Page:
On Monday, some of the most powerful businessmen and women in America gathered together and came to the conclusion that focusing solely on increasing shareholder value may not be the best thing for the American economy.
Gee . . . ya think?
We’re certainly not billionaires, like Jeff Bezos, the Amazon CEO who participated in the Business Roundtable, but we figured this one out way back in the 1980s, when David Stockman rolled out his trickle-down economic theory embraced by the Reagan administration . . . and when we saw that there actually wasn’t any trickling down, just trickling up.
A press release issued Monday stated that the Business Roundtable had a new statement of purpose signed by 181 CEOs, who “commit to lead their companies for the benefit of all stakeholders — customers, employees, suppliers, communities and shareholders.”
“Major employers are investing in their workers and communities because they know it is the only way to be successful over the long term. These modernized principles reflect the business community’s unwavering commitment to continue to push for an economy that serves all Americans,” said JP Morgan Chase & Co. CEO and Chairman Jamie Dimon.
Wow, that sounds great! Until we remembered that it was Dimon who was embarrassed a few months ago by U.S. Rep. Katie Porter, D-Calif., when Porter asked Dimon how his tellers are supposed to live on the salary JP Morgan pays its full-time tellers. Dimon couldn’t answer, saying, “I don’t know, I have to think about it,” repeatedly.
Corporate CEOs didn’t suddenly realize that caring about the people who work for them is the right thing to do. What they saw was the writing on the wall.
Over the last decade or so, voters in more than half the states — 29, including Arizona — voted to increase the minimum wage above the federal minimum. It’s not because workers are greedy; it’s because there aren’t good-paying jobs anymore, because those corporate CEOs moved manufacturing jobs overseas, where they can pay third-world workers pennies on the dollar.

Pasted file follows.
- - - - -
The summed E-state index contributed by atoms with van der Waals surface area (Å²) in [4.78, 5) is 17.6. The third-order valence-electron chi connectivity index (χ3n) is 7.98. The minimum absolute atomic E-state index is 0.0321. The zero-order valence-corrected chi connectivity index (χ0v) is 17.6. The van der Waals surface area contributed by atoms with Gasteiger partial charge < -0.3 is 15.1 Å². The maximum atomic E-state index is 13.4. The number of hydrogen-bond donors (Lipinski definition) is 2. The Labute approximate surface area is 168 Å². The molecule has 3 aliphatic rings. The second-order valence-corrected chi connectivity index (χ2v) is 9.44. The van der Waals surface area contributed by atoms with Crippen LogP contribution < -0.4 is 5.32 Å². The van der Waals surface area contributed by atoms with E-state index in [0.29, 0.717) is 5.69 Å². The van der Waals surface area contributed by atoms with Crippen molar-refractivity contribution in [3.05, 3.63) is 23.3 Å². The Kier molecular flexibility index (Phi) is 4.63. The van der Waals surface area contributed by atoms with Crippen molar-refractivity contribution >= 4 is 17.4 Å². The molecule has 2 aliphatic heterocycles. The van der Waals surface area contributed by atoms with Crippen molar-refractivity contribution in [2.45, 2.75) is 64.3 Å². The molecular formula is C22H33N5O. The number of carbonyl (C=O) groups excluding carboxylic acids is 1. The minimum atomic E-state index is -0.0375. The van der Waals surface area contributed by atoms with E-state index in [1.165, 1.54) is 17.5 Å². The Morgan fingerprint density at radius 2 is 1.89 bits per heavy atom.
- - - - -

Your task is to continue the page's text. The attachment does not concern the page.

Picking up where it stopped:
Those lower employee costs sure looked good on those quarterly earnings reports.
In addition to workers forced to vote themselves a raise — the only salary the CEOs have been raising is theirs — the U.S. House recently voted to raise the federal minimum wage to $15 an hour. Nothing will happen on that unless the Democrats win the Senate in 2020, in which case, those CEOs can expect higher employee costs.
Speaking of politics, the idea of universal health care is gaining a great deal of traction among voters, as is debt-free college and even universal basic income — a monthly stipend just for being a citizen.
Why are voters looking at things that, a decade ago, would have been dismissed without a second glance as “socialist?” Because corporate CEOs, in their zeal for profit above all else, have widened the wage gap in the country to untenable levels.
Working people have finally had enough of hearing “you have to do more with less,” of having to do the work of two or three people because the company won’t hire to fill vacancies, of not getting cost-of-living raises for years, of having to receive assistance despite having a job and of being asked to choose between health insurance that covers less while costing more every year or having no coverage at all.
Most of all, workers are fed up with being told it’s their responsibility to tell consumers to “invest” in (buy) the company’s product when the CEOs refuse to invest in the workers or the product.
America’s CEOs had no choice but to say they’ve shifted focus from profit above all else to a more holistic approach to business, in which workers are treated with respect and a good product is produced.
Whether the CEOs actually mean it is something that remains to be seen.